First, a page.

MARTY FRIEDMAN: 'I Left MEGADETH Because I Wanted To Do Something More Musical'
Jon Wilks of Japanzine recently conducted an interview with former MEGADETH guitarist Marty Friedman. An excerpt from the article follows:
As lead guitarist with MEGADETH, Friedman would record five platinum albums and tour the world many times over. It was during one of his many promotional stops in Japan that his musical allegiances were first put to the test.
"When I got here, I was like, 'what is this music that I'm hearing everywhere?'" he explains. "So I'd buy bucketloads of CDs and get it home and just really get into it. I started listening to it much more than anything else, and started thinking I'd rather be doing this than what was going on in America." In 1999 he left MEGADETH, provoking outspoken frontman Dave Mustaine to criticize him for, "wearing a kimono and Japanese thongs, and playing in a pop band for some chick."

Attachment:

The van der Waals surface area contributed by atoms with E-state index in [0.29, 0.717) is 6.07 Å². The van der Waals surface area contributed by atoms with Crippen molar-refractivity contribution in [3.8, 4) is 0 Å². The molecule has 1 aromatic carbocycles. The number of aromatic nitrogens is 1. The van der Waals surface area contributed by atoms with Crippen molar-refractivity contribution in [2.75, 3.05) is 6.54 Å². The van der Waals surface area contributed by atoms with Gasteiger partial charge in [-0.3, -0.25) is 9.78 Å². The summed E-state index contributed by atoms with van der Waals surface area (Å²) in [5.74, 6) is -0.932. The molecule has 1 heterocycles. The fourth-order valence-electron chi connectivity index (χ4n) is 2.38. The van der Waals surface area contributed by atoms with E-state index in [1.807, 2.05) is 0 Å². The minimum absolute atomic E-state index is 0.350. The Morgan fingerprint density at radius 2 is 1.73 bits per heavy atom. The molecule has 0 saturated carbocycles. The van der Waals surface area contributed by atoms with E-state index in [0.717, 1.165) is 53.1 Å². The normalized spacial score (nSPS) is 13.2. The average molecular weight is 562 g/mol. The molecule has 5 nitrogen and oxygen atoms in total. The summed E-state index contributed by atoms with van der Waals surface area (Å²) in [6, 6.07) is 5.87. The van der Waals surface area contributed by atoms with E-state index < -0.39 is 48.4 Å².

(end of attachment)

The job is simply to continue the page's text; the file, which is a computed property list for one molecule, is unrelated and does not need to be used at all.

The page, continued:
The chick in question was Nanase Aikawa, whose band Friedman was invited to join shortly after a permanent move to his newly adopted country. "I was a big fan of Aikawa since the mid-'90s," he tells us, adding with typical humility that he got the job out of good fortune rather than talent. "I left MEGADETH because I wanted to do something more musical. MEGADETH was an amazing band, but we pretty much had only one sound Â— an amazing sound, but I needed more. I felt like I was being wasted."
If the shift seemed natural to Friedman, it jarred with much of his fan-base, many of whom felt J-Pop too synthetic to test the abilities of a true musician. "In Japanese music, pretty much anything goes," he argues. "You can have the most extreme metal to the most tender ballads, and that can all come from the same artist. I love that about Japanese music."